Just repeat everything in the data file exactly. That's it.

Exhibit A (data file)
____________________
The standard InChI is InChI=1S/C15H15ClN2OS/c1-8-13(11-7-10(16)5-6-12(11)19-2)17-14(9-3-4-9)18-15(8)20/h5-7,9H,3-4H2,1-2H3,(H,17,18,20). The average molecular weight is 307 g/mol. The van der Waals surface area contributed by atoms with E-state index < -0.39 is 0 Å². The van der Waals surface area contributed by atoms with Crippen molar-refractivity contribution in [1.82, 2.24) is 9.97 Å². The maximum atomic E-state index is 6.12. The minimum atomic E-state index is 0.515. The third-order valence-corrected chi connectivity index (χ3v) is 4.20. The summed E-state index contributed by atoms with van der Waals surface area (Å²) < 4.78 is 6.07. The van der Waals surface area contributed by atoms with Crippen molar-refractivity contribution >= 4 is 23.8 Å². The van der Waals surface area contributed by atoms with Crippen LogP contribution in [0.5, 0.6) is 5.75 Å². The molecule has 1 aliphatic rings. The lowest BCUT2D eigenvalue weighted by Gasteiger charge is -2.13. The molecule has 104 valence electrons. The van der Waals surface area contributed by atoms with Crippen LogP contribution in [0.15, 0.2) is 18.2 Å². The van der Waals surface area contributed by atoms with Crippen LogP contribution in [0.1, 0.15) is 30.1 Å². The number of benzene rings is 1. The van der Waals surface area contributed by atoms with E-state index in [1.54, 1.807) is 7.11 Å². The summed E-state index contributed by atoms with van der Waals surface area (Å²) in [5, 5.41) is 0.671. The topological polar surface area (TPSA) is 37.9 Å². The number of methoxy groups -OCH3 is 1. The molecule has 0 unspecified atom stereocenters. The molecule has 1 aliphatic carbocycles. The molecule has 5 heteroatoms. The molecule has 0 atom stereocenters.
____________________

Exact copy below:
The standard InChI is InChI=1S/C15H15ClN2OS/c1-8-13(11-7-10(16)5-6-12(11)19-2)17-14(9-3-4-9)18-15(8)20/h5-7,9H,3-4H2,1-2H3,(H,17,18,20). The average molecular weight is 307 g/mol. The van der Waals surface area contributed by atoms with E-state index < -0.39 is 0 Å². The van der Waals surface area contributed by atoms with Crippen molar-refractivity contribution in [1.82, 2.24) is 9.97 Å². The maximum atomic E-state index is 6.12. The minimum atomic E-state index is 0.515. The third-order valence-corrected chi connectivity index (χ3v) is 4.20. The summed E-state index contributed by atoms with van der Waals surface area (Å²) < 4.78 is 6.07. The van der Waals surface area contributed by atoms with Crippen molar-refractivity contribution >= 4 is 23.8 Å². The van der Waals surface area contributed by atoms with Crippen LogP contribution in [0.5, 0.6) is 5.75 Å². The molecule has 1 aliphatic rings. The lowest BCUT2D eigenvalue weighted by Gasteiger charge is -2.13. The molecule has 104 valence electrons. The van der Waals surface area contributed by atoms with Crippen LogP contribution in [0.15, 0.2) is 18.2 Å². The van der Waals surface area contributed by atoms with Crippen LogP contribution in [0.1, 0.15) is 30.1 Å². The number of benzene rings is 1. The van der Waals surface area contributed by atoms with E-state index in [1.54, 1.807) is 7.11 Å². The summed E-state index contributed by atoms with van der Waals surface area (Å²) in [5, 5.41) is 0.671. The topological polar surface area (TPSA) is 37.9 Å². The number of methoxy groups -OCH3 is 1. The molecule has 0 unspecified atom stereocenters. The molecule has 1 aliphatic carbocycles. The molecule has 5 heteroatoms. The molecule has 0 atom stereocenters.